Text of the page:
There were no differences in systolic function parameters between the PEC and control groups. Mitral septal e′ velocities, which are lower in patients with abnormal LV relaxation, were lower in the PEC group (9.6 ± 2.4 cm/s vs. 11.6 ± 1.9 cm/s; p < 0.001) (Table 2). Mitral septal E/e′ ratios, which are elevated in patients with increased LV filling pressures, were higher in the PEC group (10.8 ± 2.8 vs. 7.4 ± 1.6; p < 0.001) (Table 2). There were no differences in E/A ratios. LA area, which is typically greater with left-sided volume or pressure overload, was greater in the PEC group (20.1 ± 3.8 cm2 vs. 17.3 ± 2.9 cm2; p < 0.001) (Table 2). On the basis of the 2016 ASE guidelines, 8 of 63 women (12.7%) with pre-eclampsia had diagnostic echocardiographic criteria for grade II diastolic dysfunction. Using the older 2009 ASE guidelines, 18 (28.6%) had diastolic dysfunction, with 9 having grade I dysfunction and the other 9 having grade II diastolic dysfunction. Also, LV posterior and septal wall thickness were significantly greater in the PEC group compared with control patients (median [interquartile range]: 1.0 cm [0.9 to 1.1 cm] vs. 0.8 cm [0.7 to 0.9 cm], p < 0.001; and 1.0 cm [0.8 to 1.2 cm] vs. 0.8 cm [0.7 to 0.9 cm], p < 0.001) (Table 2).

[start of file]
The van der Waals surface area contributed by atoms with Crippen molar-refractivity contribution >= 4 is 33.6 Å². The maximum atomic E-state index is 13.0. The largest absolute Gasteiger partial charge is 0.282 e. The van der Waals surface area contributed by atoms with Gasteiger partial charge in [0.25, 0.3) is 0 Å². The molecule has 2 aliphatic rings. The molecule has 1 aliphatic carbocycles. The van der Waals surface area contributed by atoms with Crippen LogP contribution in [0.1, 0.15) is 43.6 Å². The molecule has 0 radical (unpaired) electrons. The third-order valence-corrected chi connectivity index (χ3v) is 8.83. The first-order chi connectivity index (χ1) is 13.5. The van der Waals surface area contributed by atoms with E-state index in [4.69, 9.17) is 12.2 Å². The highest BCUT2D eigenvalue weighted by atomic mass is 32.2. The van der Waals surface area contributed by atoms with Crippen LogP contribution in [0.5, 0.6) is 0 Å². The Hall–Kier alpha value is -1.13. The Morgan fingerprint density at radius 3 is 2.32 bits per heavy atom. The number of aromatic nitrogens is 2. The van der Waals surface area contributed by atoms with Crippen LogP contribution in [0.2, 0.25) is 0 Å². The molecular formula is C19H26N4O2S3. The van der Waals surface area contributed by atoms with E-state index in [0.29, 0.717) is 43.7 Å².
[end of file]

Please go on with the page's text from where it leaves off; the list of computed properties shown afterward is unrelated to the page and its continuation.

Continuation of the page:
For LV strain analysis, STE data could not be obtained in 15 women (23.8%) in the PEC group because of poor image quality. There were no differences in demographic or clinical characteristics between the women with or without STE data except for BMI, which was higher in those with unobtainable STE data (40 ± 9.1 vs. 34 ± 7.6; p = 0.012). Among those with interpretable STE data, women with pre-eclampsia had a trend toward lower global LVLSS compared with the control group, at −19.1 ± 1.5% vs. 20.1 ± 1.5% (p = 0.0106), which was not statistically significant (Table 2).
When comparing PEC subgroups (PEC-cHTN and PEC no-cHTN), there were no differences in diastolic, systolic, or strain parameters (Table 3). The PEC-cHTN and PEC no-cHTN subgroups each had lower mitral septal e′ values, higher mitral E/e′ ratios, thicker septal and posterior walls, and larger LA areas when compared with the control group (Table 3).
Maternal perinatal clinical outcome measures